Closing arguments are done and the criminal trial of pharmaceutical executive John Kapoor is now in the hands of the jury. Deliberations begin on Monday.
The federal government has accused Kapoor and his four co-defendants of bribing doctors and deceiving insurance companies. In bringing criminal charges against corporate executives, the federal government is widely seen as trying to demonstrate that it is acting aggressively against drug companies and the role they allegedly played in the opioid epidemic.
Driven by greed
During the trial, federal prosecutors depicted the onetime billionaire as a man driven by greed. During closing arguments, Assistant U.S. Attorney Nathaniel Yeager told jurors in Boston's Moakley Federal Courthouse that Kapoor put patients' lives at risk to ensure his own financial success.
Kapoor, the founder of Insys Therapeutics, allegedly oversaw a marketing strategy that paid doctors more than $1 million to prescribe Subsys in high doses — often to patients who did not need it. Subsys is a highly addictive opioid painkiller up to 100 times stronger than morphine.
Then, prosecutors claim, Insys set up a call center to ensure the expensive medication was covered by insurers. At the call centers, Insys employees allegedly pretended to be from doctors' offices and fabricated diagnoses and other information necessary to get the medication approved.
"The decisions, the money, the strategy came from the top," Yeager said. The obligation of physicians to "first, do no harm, became: First, do what you're told."
Yeager showed the jury internal company spreadsheets detailing how much money Insys had paid each doctor and the ROI, or return on investment, from those payments. That is, exactly how much money the company was making back via prescriptions from each doctor it had paid. Yeager suggested it should be called ROB — "return on bribe."
Defense rests in less than three days
After nine weeks of testimony from the government witnesses, the defense rested its case in less than three days.
"The story cannot be true, and they don't care because they have had their eye on this man," Kapoor's attorney Beth Wilkinson told jurors in her closing arguments, gesturing toward Kapoor. "They want to show that they can take down the guy at the top."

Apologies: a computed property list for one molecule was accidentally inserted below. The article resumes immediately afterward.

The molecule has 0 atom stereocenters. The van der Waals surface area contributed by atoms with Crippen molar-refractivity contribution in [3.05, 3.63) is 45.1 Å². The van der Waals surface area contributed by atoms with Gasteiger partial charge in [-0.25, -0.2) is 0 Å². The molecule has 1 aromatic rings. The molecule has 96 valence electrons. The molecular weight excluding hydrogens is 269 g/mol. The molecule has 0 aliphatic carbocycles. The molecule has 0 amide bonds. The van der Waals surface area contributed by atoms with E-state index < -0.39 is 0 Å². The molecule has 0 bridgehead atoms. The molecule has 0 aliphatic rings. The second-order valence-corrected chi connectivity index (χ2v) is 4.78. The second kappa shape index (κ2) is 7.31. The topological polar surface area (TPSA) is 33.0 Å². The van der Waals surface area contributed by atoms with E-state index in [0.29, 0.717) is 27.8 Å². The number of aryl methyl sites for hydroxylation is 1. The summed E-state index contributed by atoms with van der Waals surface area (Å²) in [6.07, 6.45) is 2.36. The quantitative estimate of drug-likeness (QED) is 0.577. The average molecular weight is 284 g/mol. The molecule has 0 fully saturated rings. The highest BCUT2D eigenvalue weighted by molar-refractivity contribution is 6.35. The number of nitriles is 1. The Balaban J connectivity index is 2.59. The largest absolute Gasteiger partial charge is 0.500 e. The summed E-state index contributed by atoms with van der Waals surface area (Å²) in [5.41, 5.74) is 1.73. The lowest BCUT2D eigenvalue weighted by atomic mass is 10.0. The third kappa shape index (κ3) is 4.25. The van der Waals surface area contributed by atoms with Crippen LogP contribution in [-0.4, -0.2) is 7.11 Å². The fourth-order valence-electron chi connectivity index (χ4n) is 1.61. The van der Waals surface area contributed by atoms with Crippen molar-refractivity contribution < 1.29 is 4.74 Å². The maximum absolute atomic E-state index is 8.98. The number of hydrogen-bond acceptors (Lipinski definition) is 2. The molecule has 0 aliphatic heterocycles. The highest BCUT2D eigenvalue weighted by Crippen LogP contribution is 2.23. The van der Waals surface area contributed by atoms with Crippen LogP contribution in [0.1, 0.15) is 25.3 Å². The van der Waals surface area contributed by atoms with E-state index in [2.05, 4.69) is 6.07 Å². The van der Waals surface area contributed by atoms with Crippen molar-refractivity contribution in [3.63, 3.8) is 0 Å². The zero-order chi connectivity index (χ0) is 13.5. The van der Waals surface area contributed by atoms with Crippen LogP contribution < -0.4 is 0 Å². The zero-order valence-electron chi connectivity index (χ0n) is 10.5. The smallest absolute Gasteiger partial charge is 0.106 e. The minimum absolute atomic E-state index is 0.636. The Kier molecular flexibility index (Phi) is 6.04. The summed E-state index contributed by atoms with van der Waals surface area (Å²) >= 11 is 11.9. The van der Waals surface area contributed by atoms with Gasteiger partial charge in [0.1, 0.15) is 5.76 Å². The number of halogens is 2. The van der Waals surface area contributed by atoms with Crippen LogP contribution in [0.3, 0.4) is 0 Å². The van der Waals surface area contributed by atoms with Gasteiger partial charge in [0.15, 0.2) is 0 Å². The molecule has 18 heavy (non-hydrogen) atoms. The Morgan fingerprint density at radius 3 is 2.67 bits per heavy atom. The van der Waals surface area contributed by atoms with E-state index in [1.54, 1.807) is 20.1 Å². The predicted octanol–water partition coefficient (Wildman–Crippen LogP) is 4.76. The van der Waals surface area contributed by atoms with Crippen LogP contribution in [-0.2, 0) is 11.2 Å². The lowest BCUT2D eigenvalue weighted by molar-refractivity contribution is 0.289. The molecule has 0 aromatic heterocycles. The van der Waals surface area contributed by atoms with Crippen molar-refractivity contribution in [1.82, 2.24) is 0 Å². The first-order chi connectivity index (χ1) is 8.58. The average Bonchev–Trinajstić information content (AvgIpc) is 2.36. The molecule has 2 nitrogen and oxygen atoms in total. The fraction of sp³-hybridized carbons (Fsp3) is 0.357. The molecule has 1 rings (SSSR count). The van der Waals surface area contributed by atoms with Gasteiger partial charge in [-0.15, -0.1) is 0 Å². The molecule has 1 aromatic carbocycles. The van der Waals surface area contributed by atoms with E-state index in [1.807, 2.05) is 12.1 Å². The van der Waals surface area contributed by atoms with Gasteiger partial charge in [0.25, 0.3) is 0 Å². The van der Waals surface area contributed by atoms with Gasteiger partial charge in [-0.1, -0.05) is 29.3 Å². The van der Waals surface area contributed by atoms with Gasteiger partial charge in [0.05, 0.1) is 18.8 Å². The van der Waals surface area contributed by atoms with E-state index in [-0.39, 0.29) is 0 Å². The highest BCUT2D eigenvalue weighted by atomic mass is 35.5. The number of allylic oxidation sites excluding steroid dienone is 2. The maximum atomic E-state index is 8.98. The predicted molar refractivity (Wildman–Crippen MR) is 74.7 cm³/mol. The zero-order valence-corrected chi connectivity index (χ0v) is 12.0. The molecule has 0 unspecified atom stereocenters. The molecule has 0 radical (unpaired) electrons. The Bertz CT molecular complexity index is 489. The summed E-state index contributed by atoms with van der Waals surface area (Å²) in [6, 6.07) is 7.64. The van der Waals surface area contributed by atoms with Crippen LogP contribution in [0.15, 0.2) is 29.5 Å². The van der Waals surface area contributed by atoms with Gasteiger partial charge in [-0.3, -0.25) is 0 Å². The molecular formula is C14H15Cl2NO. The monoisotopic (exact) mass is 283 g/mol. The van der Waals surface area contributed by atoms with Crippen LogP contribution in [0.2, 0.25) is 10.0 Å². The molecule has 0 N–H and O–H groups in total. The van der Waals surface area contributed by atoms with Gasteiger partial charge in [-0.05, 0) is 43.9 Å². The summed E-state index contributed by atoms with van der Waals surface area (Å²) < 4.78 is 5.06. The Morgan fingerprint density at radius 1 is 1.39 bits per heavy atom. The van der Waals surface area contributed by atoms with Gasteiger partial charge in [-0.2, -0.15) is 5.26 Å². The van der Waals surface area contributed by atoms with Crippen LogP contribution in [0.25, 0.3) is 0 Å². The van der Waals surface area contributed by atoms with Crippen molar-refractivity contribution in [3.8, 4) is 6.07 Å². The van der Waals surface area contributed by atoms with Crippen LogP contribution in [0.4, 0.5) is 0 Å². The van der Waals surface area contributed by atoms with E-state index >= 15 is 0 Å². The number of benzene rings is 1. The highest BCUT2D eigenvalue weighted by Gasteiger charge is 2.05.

Wilkinson argued that Kapoor was motivated by two things: First, Kapoor vowed to do something after watching his late wife suffer in severe pain while dying of cancer. Second, Kapoor believed in the medication and thought it worked better and faster than comparable painkillers. That's why, his attorneys asserted, Kapoor kept his stock in the company and stepped in as CEO when Insys Therapeutics was struggling.
As for the alleged illegal activity, Wilkinson laid the blame on former Insys executives who have flipped, pleading guilty and testifying for the prosecution. She said they orchestrated the schemes, unbeknownst to Kapoor.
Wilkinson argued the government's star witnesses were not to be trusted. Not only had they overseen the illegal schemes — thus, they had a track record of lying — but they also had an incentive to lie and blame Kapoor because they want more lenient sentences, she said.
Wilkinson spent much of her closing arguments detailing inconsistencies between the government's witnesses.
One of the main government witnesses in the trial was Alec Burlakoff, the former vice president of sales at Insys.
On the witness stand last month, Burlakoff admitted to bribing doctors and testified to purposefully targeting unscrupulous doctors known for liberally prescribing opioids. "Pill mills, for us, meant dollars," Burlakoff said. "It was not run the other way. It was run to the pill mills."
He appeared briefly in a music video Insys sales reps made about getting patients on the highest dose possible. Burlakoff testified that he had discussed the bribery strategy with Kapoor and was only following his guidance.
But both federal prosecutors and defense attorneys agree that Burlakoff repeatedly lied to investigators and possibly in his testimony.
Prosecutors argued that Burlakoff's behavior was further evidence against Kapoor. "Would you hire him as your VP of sales?" Yeager asked the jurors during his closing arguments. "You saw him. Would you put him in charge of a sales strategy?"